Some of the strongmen of the Middle East are no longer in the picture, but who, and what, will come to replace them?
Yesterday’s parliamentary elections in Egypt is a case in point. Certainly, there was a sense of hope written on the faces of Egyptians who voted, as perhaps a first step in reclaiming their country. But who did they vote for? Undoubtedly, the Muslim Brotherhood will garner a strong position in the new government. But does that necessarily mean an end to democracy even before it starts?
It came as a surprise to some to find out that in recent months, the Muslim Brotherhood has advocated strongly on behalf of foreign investment in Egypt, and on behalf of job creation. Even though there are fears in the air that women’s rights are in danger, and that a return to religious fundamentalism is in the offing, still, the Brotherhood, at least for now, doesn’t seem to dwell on such things, but focuses its rhetoric on jobs. Is this just a ploy to win elections, or is it the real deal?
There is no doubt that ordinary people on the streets of Cairo, and throughout the region, yearn for many of the same things that are sought after the world over, like freedom, dignity and economic security. It would seem to make sense, therefore, that these causes should be at the heart of any successful political campaign, even campaigns conducted by those with leanings toward religious fundamentalism. In other words, to the extent that the people on the street are deeply committed to such things as freedom, democracy and jobs, then to that extent, any political party, regardless of its ideological inclinations, will have no choice but to speak about, and deliver on, the causes which are most important to the people, in order to win elections, and most importantly, to win hearts and minds.
That, at least, is the hope for the revolution that some call the Arab Awakening.
Of course, there are no guarantees, especially when you’re talking about political revolutions. In fact, most times things go badly, before getting any better. But there are things, three things in particular, that may help to move a revolution in the right direction, in a direction that is in line with the aspirations of the people.
The first thing that can help bring success to a revolution is to embrace a vision, a vision of hope, that calls for change which is positive, realistic and attainable. For example, if it is freedom and jobs you want, then advocate on behalf of these, because they are within the realm of possibility. And in fact, personal freedom and job creation go hand in hand. Any regime which strives for economic growth and job creation in this globalized world of ours, will have no choice but to allow some measure of freedom, as a way of instilling a sense of trust among prospective investors. These freedoms may be limited somewhat, as in the case of China, but greater openness is indispensable to economic growth.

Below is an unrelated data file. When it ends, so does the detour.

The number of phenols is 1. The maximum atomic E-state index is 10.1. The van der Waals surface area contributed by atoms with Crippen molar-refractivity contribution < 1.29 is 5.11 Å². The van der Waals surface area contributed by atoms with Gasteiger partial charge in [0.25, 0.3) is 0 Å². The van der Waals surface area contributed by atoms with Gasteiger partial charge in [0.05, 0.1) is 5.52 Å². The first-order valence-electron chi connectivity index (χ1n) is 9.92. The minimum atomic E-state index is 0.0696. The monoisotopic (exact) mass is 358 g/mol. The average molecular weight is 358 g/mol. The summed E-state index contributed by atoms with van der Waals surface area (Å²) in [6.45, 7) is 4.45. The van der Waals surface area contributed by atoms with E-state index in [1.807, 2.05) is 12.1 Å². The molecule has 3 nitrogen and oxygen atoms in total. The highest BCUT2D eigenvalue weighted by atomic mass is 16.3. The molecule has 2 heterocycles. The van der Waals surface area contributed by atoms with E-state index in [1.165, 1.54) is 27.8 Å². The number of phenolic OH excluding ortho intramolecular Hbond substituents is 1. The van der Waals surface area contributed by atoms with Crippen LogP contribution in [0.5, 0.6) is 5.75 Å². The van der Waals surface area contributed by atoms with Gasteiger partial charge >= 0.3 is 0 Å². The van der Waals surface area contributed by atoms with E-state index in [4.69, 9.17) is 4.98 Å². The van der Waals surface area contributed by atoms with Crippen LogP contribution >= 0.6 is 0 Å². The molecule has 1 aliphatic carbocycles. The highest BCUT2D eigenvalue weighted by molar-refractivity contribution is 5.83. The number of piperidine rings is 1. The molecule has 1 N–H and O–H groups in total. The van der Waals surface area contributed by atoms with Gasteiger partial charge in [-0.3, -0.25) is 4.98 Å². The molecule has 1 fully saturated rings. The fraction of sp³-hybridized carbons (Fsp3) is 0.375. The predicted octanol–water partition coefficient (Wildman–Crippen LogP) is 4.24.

The second factor that helps to bring success to a revolution is to bring life to a vision of hope using the right tactics, and this involves a strategy of non-violence. You don’t want to demonize certain individuals, or certain groups, because this will cause such groups to retreat into their own corners, in preparation for civil war. You want to be inclusive of all people, and advocate on behalf of a vision which is welcoming to all, and which inspires everyone to come together in common purpose. And you want your voice to be heard throughout the land, while shying away from violence, even in the face of violent attacks by the opposition, which for the most part has been the case in places like Egypt and Tunisia. Syria is another matter, but the violence there by the government is so overwhelming, that some violent resistance is inevitable.
The third, and perhaps paramount aspect of a successful revolution is to pick leaders in the mold of visionaries like Gandhi, King and Mandela, who inspired their people, and who used non-violence to give substance to the aspirations of the people. They were not motivated by revenge. Gandhi could have turned the people against the British, but he didn’t. King had reason to turn against his country, but he didn’t. And Mandela could have launched a campaign to turn against the whites, and confiscate their property, but he didn’t. Instead, these leaders chose a different path: to advocate on behalf a vision of hope, to give substance to their vision using non-violent means, to be all-inclusive in their approach, and to deliver on promises made so as to give hope for a better future.
The Arab Awakening is at a crossroads. We can become entrenched ideologically, and consolidate political power by demonizing one another. Or we can choose instead to embrace a vision of hope, and deliver on that promise with real change, change that capture hearts and minds, and that gives life to the aspirations of the people. The choice is ours and everything we love and hold dear hangs in the balance.
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